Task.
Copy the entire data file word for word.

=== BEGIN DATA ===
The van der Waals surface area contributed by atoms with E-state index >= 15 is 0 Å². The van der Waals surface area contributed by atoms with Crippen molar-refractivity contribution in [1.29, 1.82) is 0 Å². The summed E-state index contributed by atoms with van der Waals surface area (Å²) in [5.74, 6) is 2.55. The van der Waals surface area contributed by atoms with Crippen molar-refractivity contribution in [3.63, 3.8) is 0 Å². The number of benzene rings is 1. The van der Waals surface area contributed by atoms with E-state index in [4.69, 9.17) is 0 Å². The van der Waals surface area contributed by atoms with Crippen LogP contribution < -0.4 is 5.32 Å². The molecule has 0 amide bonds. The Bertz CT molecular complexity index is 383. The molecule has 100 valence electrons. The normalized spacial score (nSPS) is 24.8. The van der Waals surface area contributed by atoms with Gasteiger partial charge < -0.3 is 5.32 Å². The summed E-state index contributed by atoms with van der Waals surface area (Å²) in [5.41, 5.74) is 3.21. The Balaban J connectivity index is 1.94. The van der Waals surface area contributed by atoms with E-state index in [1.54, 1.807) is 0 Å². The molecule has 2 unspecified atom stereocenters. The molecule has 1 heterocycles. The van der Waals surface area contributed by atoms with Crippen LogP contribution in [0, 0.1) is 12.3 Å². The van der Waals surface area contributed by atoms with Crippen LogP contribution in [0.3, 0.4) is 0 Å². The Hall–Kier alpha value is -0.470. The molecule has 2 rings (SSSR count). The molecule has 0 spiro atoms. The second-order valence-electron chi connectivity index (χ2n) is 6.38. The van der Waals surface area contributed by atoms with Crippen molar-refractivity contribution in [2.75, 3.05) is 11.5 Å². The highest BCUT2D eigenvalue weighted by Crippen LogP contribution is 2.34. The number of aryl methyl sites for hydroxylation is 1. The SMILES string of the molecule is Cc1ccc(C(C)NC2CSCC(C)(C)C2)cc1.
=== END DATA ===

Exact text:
The van der Waals surface area contributed by atoms with E-state index >= 15 is 0 Å². The van der Waals surface area contributed by atoms with Crippen molar-refractivity contribution in [1.29, 1.82) is 0 Å². The summed E-state index contributed by atoms with van der Waals surface area (Å²) in [5.74, 6) is 2.55. The van der Waals surface area contributed by atoms with Crippen molar-refractivity contribution in [3.63, 3.8) is 0 Å². The number of benzene rings is 1. The van der Waals surface area contributed by atoms with E-state index in [4.69, 9.17) is 0 Å². The van der Waals surface area contributed by atoms with Crippen LogP contribution < -0.4 is 5.32 Å². The molecule has 0 amide bonds. The Bertz CT molecular complexity index is 383. The molecule has 100 valence electrons. The normalized spacial score (nSPS) is 24.8. The van der Waals surface area contributed by atoms with Gasteiger partial charge < -0.3 is 5.32 Å². The summed E-state index contributed by atoms with van der Waals surface area (Å²) in [5.41, 5.74) is 3.21. The Balaban J connectivity index is 1.94. The van der Waals surface area contributed by atoms with E-state index in [1.54, 1.807) is 0 Å². The molecule has 2 unspecified atom stereocenters. The molecule has 1 heterocycles. The van der Waals surface area contributed by atoms with Crippen LogP contribution in [0, 0.1) is 12.3 Å². The van der Waals surface area contributed by atoms with Crippen LogP contribution in [0.3, 0.4) is 0 Å². The Hall–Kier alpha value is -0.470. The molecule has 2 rings (SSSR count). The molecule has 0 spiro atoms. The second-order valence-electron chi connectivity index (χ2n) is 6.38. The van der Waals surface area contributed by atoms with Crippen molar-refractivity contribution in [2.75, 3.05) is 11.5 Å². The highest BCUT2D eigenvalue weighted by Crippen LogP contribution is 2.34. The number of aryl methyl sites for hydroxylation is 1. The SMILES string of the molecule is Cc1ccc(C(C)NC2CSCC(C)(C)C2)cc1.